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Anthony Spira | Beth Bate | Claire Doherty | David Austen | Elizabeth Ann Macgregor | Elizabeth Price | Garrett Phelan | John Gerrard | Ken Arnold | Martin Postle | Neil MacGregor | Oliver Beer | Richard Woods | Roberta Minnucci | Ross Sinclair | Sorcha Carey | Stephen Chambers | Stephen Farthing | Stephen Nelson | Tania Kovats | Xavier Bray | Yuriko Jackall
24 artworks

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Arrangement in Grey and Black, No. 2: Portrait of Thomas Carlyle
Photo credit: Glasgow Museums
Arrangement in Grey and Black, No. 2: Portrait of Thomas Carlyle 1872–1873
James Abbott McNeill Whistler (1834–1903)
Glasgow Museums

The eternal stars shine out again, so soon as it is dark enough.
— Thomas Carlyle

The great but flawed Scottish thinker Thomas Carlyle was one of the most influential social commentators to come out of Victorian Britain, and Past and Present was one of his most important books.

Past and Present was written in response to the economic crisis of the 1840s, when factory closures led to job losses, grinding poverty and the growth of slums. Contemplating and reporting on society at large, Carlyle hoped that its publication would stimulate widespread reforms, especially in the areas of labour, education and hygiene.

At the outset of the prophetic final chapter, Carlyle reaches for metaphor while discussing strikes and revolts: ‘As dark misery settles down on us, and our refuges of lies fall in pieces one after one, the hearts of men, now at last serious, will turn to refuges of truth. The eternal stars shine out again, so soon as it is dark enough.’

Carlyle’s observation that we can only see the stars under the darkest conditions encourages us to stay hopeful even in the gloomiest of times, and the idea was taken up and repurposed by a host of later figures, including the suffragist Emily Faithfull, the historian Charles A. Beard and the civil rights activist Martin Luther King Jr.

Prompted by Carlyle’s inspirational remark and the desire and necessity to remain optimistic in the face of the Covid-19 emergency, Starry starry nights (or a few astral weeks) features a selection of paintings of stars and the heavens drawn from public collections across the United Kingdom.

The works in the exhibition have been chosen by an international network of artists, curators and scholars who are currently isolated in their cities, towns, villages and homes. Each contributor has been asked to pick a favourite item from the Art UK database and write about the reasons behind their choice.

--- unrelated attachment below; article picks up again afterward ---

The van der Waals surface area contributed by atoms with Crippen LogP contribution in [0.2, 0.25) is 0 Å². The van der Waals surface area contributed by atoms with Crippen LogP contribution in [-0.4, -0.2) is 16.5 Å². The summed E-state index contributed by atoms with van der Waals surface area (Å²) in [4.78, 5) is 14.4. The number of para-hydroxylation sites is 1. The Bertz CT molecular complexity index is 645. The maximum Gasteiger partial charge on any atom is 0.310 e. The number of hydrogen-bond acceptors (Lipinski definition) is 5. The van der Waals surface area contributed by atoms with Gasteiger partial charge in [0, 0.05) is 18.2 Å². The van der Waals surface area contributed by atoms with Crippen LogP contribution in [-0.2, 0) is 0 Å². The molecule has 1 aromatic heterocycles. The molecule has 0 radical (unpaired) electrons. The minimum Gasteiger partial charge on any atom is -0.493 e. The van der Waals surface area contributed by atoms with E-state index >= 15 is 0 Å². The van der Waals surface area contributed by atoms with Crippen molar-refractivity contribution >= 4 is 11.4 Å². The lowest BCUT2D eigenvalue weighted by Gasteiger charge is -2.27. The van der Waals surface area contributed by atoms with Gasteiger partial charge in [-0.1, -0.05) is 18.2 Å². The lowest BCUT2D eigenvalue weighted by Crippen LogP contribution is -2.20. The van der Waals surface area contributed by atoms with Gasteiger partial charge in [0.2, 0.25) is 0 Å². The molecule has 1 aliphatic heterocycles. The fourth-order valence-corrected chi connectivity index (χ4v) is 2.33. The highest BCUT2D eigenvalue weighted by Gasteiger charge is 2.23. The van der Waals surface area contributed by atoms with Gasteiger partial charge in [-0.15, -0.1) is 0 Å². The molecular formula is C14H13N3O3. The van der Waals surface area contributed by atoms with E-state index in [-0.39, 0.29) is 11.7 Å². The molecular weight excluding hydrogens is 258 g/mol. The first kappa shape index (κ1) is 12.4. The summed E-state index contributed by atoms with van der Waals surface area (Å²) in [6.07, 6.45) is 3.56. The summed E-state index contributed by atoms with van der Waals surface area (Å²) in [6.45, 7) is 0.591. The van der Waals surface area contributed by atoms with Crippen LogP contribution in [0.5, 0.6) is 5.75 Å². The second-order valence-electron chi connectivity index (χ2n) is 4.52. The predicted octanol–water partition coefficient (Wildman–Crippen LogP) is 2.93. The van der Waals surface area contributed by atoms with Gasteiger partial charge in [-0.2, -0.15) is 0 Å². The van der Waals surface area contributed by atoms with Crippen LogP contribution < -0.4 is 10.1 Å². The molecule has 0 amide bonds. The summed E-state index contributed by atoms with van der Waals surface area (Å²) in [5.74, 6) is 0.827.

Starry starry nights (or a few astral weeks) offers an unashamedly escapist reflection on the beauty and majesty of the cosmos while our own planet is in lockdown. It also provides us with a glimpse into the minds of artists who once took a moment to look up.

Of course, all of us can benefit from a change in perspective every so often. All of us can benefit simply by looking up.

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Cow Considering the Stars and Moon
© the artist. Photo credit: RWA (Royal West of England Academy)

Selected by Anthony Spira

Cow Considering the Stars and Moon
Peter L. Folkes (b.1923)
RWA (Royal West of England Academy)

There’s no chance this cow will be jumping over the moon. And yet it sparkles like the Milky Way.

Peter L. Folkes was quick to assimilate modern techniques in painting and often enjoyed a tense interplay between figure, ground, subject and medium. Bovine impressions may have been a speciality. A companion piece is titled Indignant Brown Cow.

Our subject is caught in contemplation. Here is a creature with intelligence, dignified despite its bulk. Made from scattering, scratching and scraping, its psychedelic surface dissolves into the starry night. Inevitably, it recalls Jean Dubuffet’s masterpieces of the genre, which he described as impressions ‘of teeming matter, alive and sparkling’, evoking all textures, ‘even galaxies and nebulae’. Like a cave painting, its formal simplicity enhances the sense of timeless wonder.

Anthony Spira is the Director of MK Gallery in Milton Keynes.

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On the Edge of Night
© the artist. Photo credit: Arts Council Collection, Southbank Centre

Selected by Beth Bate

On the Edge of Night 1991
David Austen (b.1960)
Arts Council Collection, Southbank Centre

The rich blue glow of a jagged razor blade cuts into Austen's ‘starless and bible-black’* painting, opening up a glimpse of a world beyond. Inspired by a West African sculpture and the rich ultramarine pigment seen in many pieces by the Yoruba people, Austen describes the zip shape as ‘a violent act in some way’. Teeth are bared.

Light and dark, moons and stars, dreams and night are recurring motifs in Austen's practice. He creates liminal worlds of lost loves and lurking violence. Texts run throughout his work with found phrases becoming titles, and sometimes works themselves. The title On The Edge of Night, perhaps an as-yet unmade noir film or book of crime fiction, locates us on the boundary with darkness and all of its dangerous and lustful possibilities.

* Dylan Thomas, Under Milk Wood: A Play for Voices (1954)

Beth Bate is the Director of Dundee Contemporary Arts.

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Without
© Elizabeth Magill. All Rights Reserved, DACS 2020. Photo credit: Arts Council Collection, Southbank Centre

Selected by Claire Doherty

Without 2002
Elizabeth Magill (b.1959)
Arts Council Collection, Southbank Centre

Devoid of the warm washes and structural branches that were to dominate the artist’s subsequent work, Without appears at first glance as simply a beguiling pastoral dawn: the sunset bleeds across a semi-rural landscape, uncovering the path ahead. There is a hint of an Atkinson Grimshaw and the bucolic cliché of a Samuel Palmer. But this is Magill who laces the pastoral with an undercurrent of unease.